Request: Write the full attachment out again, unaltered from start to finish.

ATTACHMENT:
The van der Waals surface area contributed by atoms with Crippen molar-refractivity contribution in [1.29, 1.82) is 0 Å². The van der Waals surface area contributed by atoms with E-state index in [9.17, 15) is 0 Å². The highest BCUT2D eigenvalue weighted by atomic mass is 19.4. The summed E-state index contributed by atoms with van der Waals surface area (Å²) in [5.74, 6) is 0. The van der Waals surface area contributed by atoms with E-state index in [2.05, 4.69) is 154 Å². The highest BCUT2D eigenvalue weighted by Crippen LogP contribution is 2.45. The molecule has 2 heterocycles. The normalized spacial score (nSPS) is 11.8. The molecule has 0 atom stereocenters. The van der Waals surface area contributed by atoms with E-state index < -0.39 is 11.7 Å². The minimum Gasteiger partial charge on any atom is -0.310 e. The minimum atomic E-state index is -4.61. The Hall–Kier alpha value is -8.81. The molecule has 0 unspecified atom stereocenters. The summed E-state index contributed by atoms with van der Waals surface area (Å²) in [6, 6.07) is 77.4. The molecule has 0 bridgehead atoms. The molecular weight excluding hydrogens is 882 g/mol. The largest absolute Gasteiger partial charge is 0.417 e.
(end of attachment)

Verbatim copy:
The van der Waals surface area contributed by atoms with Crippen molar-refractivity contribution in [1.29, 1.82) is 0 Å². The van der Waals surface area contributed by atoms with E-state index in [9.17, 15) is 0 Å². The highest BCUT2D eigenvalue weighted by atomic mass is 19.4. The summed E-state index contributed by atoms with van der Waals surface area (Å²) in [5.74, 6) is 0. The van der Waals surface area contributed by atoms with E-state index in [2.05, 4.69) is 154 Å². The highest BCUT2D eigenvalue weighted by Crippen LogP contribution is 2.45. The molecule has 2 heterocycles. The normalized spacial score (nSPS) is 11.8. The molecule has 0 atom stereocenters. The van der Waals surface area contributed by atoms with E-state index < -0.39 is 11.7 Å². The minimum Gasteiger partial charge on any atom is -0.310 e. The minimum atomic E-state index is -4.61. The Hall–Kier alpha value is -8.81. The molecule has 0 unspecified atom stereocenters. The summed E-state index contributed by atoms with van der Waals surface area (Å²) in [6, 6.07) is 77.4. The molecule has 0 bridgehead atoms. The molecular weight excluding hydrogens is 882 g/mol. The largest absolute Gasteiger partial charge is 0.417 e.